The COC 2019/20 season was revealed last night at the Four Seasons Centre. I liked the set up this time. A brief introduction from Alexander Neef, an overture and then a well scripted narrative, read by William Webster, describing the works in turn within the theme of “Once Upon A Time”, with a performance of one number from each opera. And so, what do we get:
Puccini – Turandot – September 28th to October 27th 2019 – 9 performances.
This is the Robert Wilson production from Madrid. Tamara Wilson and Marjorie Owens share the title role with Sergey Skorokhodov and Kamen Chanev as Calaf and Joyce El-Khoury/Vanessa Vasquez as Liu. Carlo Rizzi conducts. I’m not a huge fan of Wilson’s elegant but static productions but I could see it working for Turandot. I’m told the usual Alfano completion will be used.
I guess Verdi’s Nabucco is even more closely associated with the Risorgimento than his other works so it’s not perhaps surprising that, for his 2017 production for Verona, Arnaud Bernard made the connection explicit. We are in Milan during the Five Days. La Scala; which does duty as the Temple, the Hanging Gardens and itself, stands in the middle of the huge performance space of the Arena di Verona. Italian and Austrian soldiers, including cavalry, ride around the arena or clamber over the terraces. It’s wild and spectacular but it’s more than that.
Dmitri Tcherniakov is an interesting and controversial director. He’s not afraid to take a very radical approach to a work and that method tends to produce uneven results. At it’s best, as in his Berlin Parsifal, it’s extraordinary and sometimes; his Wozzeckfor example, interesting but perhaps not exactly revelatory, and,again, sometimes; as in his Don Giovanni, polarising. That said he never does anything merely to shock or show off. There’s always a logic to what he does and that’s certainly true of his quite radical version of Verdi’s Il Trovatore filmed at Brussels’ La Monnaie in 2012.
VOICEBOX:Opera in Concert announced their 2018/19 season last night. There are three main stage shows. Two of them, alas, I can’t muster much enthusiasm for; Massenet’s Werther (November 25th 2018) and Schubert’s Fierabras (February 3rd 2019). The first features Goethe’s version of Fotherington-Thomas and the latter is one of the most confused and implausible messes ever to “grace” an opera stage. I’m much more up for the third show; Weill’s The Rise and Fall of the City of Mahagonny (March 30th/31st 2019). No details on casting or anything else but I assume the first two will be piano score and the last a chamber ensemble. There are also two shows at Gallery 345; Little Mahagonny: a Tribute to Weill (September 25th 2018) and Viva Verdi (April 3rd 2019).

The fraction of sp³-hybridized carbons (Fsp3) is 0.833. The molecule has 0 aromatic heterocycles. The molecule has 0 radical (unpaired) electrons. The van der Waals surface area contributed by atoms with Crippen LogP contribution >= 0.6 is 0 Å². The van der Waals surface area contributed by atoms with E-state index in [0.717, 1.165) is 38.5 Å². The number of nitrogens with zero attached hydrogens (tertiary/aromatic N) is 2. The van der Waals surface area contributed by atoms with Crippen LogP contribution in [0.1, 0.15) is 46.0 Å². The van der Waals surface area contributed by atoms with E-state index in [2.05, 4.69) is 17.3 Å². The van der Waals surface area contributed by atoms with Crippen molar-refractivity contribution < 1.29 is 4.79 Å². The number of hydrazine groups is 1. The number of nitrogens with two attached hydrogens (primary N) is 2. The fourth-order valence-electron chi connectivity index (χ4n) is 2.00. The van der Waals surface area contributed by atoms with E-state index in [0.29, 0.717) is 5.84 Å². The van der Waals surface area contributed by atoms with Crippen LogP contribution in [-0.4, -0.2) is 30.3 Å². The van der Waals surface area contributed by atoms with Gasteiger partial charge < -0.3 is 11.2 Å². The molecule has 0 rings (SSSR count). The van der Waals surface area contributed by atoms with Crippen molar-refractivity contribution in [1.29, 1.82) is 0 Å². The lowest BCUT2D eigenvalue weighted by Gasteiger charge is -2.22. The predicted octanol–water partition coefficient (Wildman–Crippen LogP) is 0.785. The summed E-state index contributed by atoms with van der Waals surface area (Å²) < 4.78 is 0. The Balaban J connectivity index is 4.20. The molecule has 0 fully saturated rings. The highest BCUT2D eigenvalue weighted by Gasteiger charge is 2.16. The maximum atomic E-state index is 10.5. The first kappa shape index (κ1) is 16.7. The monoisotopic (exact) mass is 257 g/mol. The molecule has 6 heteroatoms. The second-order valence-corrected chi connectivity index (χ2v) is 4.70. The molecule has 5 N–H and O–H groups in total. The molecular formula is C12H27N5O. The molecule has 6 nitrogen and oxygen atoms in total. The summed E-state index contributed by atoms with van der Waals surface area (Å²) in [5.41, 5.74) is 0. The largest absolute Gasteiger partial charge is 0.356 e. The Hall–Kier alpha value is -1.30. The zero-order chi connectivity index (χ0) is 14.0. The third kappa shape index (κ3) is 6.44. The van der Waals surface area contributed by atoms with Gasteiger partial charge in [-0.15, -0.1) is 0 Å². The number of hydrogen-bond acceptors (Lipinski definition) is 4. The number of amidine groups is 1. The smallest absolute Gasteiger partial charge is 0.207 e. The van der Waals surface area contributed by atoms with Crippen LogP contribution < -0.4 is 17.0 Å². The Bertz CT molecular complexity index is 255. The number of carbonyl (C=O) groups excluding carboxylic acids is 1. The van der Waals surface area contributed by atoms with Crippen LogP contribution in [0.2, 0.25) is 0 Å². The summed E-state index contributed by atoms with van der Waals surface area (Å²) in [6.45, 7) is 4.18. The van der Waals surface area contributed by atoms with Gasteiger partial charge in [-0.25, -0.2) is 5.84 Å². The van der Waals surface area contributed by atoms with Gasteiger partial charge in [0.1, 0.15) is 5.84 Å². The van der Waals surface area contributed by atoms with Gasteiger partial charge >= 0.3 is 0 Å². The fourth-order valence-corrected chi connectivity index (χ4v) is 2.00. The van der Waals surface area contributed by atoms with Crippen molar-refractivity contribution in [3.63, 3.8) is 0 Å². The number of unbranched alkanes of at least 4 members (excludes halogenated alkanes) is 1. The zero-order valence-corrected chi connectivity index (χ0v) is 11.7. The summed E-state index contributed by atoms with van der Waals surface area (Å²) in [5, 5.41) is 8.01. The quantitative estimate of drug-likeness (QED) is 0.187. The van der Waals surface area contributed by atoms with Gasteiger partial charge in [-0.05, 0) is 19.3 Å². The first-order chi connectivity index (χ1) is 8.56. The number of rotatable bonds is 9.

David Pountney is rarely afraid of taking risks in pursuit of an idea and that seems to be what’s going on in his 2008 Wiener Staatsoper production of Verdi’s La forza del destino. The basic concept seems to be to draw as much distinction as possible between the piece’s predominantly dark tone while making the ‘scherzo’ like elements as mad as possible. And occasionally mixing up the two to create deliberate confusion. To this end he uses a lot of moving set elements and projections; often fuzzily superimposed on stage action. Preziosilla and the camp followers are hot pants clad cowgirls. The full effect is seen in the Act 3 “orgy” where hospital patients, some on drips etc, interact with cow girls and a marching band while giant fuzzy B&W projections of WW2 armour play on the scrim. It’s really busy and takes some decoding.
In 2015 the Metropolitan Opera premiered a new production of Verdi’s Otello directed by Bartlett Sher. It was broadcast in the Met in HD series and subsequently released on Blu-ray and DVD. It’s a bit hard to judge the production on video because of the video direction. I don’t think there are any big ideas but it’s decorative enough with arrangements and rearrangements of plexiglass wall/rooms and some effective video projections for things like the storm scene. Only Act 4 breaks the mould with a sparse stage with just a bed and a few chairs. I strongly suspect though from the occasional wide angle shot that there was a lot more going on visually than one sees on the video. Costumes are 19th centuryish and quite decorative.
I’m usually a bit leery of watching older recordings of 19th century Italian opera. The aesthetic is rarely my thing. But, when I came across a recording of Verdi’s Giovanna d’Arco directed by Werner Herzog I had to take a look. It was a pretty weird experience. It would hardly have been odder if Klaus Kinski had sung the title role. It’s a production from the Teatro Communale di Bologna and it was recorded in 1990.